An Editorial Response to an Article By Marci A. Hamilton
I appreciated your article from last month entitled “Why Suing College Students for Illegal Music Downloading Is the Right Thing To Do.” You brought up some worthy points, however for every argument you made on the behalf of the RIAA, there is an opposing – and equally valid – counterargument.According to your article, copyright law is what helps create culture, maintain it, and ensure the survival of new and unknown artists. Of course much of this is true; without their name attached to a number one hit an artist might not make their first million dollars, or even their first dime. Yet let’s be honest, it’s not the law that defines who receives payment for music – it’s the fame. There are many cases in which an artist’s popularity and success is not defined by their ownership of a song, but by their performance. Ask yourself how DJs can be popular and make a living, when they do not own any of the copyrights for the songs that they perform. The same goes for cover bands who perform specifically songs that are owned by other artists, yet manage to make a living on their music performing. I can guarantee you that Britney Spears does not own the copyrights for most of her songs, rather the people who write them do. In all likelihood she owns no copyrights, certainly Jive Records owns her image. Yet she managed to buy herself a condo in L.A. recently, and is apparently doing just fine.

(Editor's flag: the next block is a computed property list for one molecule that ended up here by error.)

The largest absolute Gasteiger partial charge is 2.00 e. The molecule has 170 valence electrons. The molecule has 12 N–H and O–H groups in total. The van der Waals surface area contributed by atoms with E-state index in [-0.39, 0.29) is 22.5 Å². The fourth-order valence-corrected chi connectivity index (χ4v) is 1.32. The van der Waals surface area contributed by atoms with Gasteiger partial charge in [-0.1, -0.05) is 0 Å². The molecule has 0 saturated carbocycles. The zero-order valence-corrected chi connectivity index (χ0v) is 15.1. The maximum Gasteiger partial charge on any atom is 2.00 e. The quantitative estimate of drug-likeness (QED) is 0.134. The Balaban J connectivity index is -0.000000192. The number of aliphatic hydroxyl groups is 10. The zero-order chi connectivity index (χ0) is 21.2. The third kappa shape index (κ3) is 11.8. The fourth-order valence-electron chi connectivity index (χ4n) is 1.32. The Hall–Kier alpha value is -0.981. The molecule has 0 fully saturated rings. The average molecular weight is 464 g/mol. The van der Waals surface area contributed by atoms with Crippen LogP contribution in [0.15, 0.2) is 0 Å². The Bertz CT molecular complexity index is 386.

Perhaps then it is the songwriters who deserve to retain their copyrights, and thus make a profit. Yet most of those songs that become billboard-toppers are in fact commissioned, not copyrighted by the authors. Who owns the rights for them then? The record companies, of course. You see, in pop music today success is not based on whether you own your own song or even if you write songs, but is instead based upon your image and the image your company creates for you. Artists are “cast” into their roles, they do not claw their way in. Spears, Avril Lavigne, *NSYNC, The Backstreet Boys, and many other pop stars are paid for their beauty and dancing skills, not their talent at creating music. Not until Spears’ third studio album Britney did she have any writing credits, and only co-writing at that. (For independent music where expression is more sincere than their pop counterparts, file sharing can only help these artists – as I will explain later in this letter.)
This proves that many artists do not receive proper payment for their music because of copyrights, but instead because of royalties that are defined through their record contracts. But unfortunately as recent events have shown, labels are in fact stealing millions of dollars per year in royalties from their artists (according to a Senate hearing on record labels’ accounting practices in California last year).
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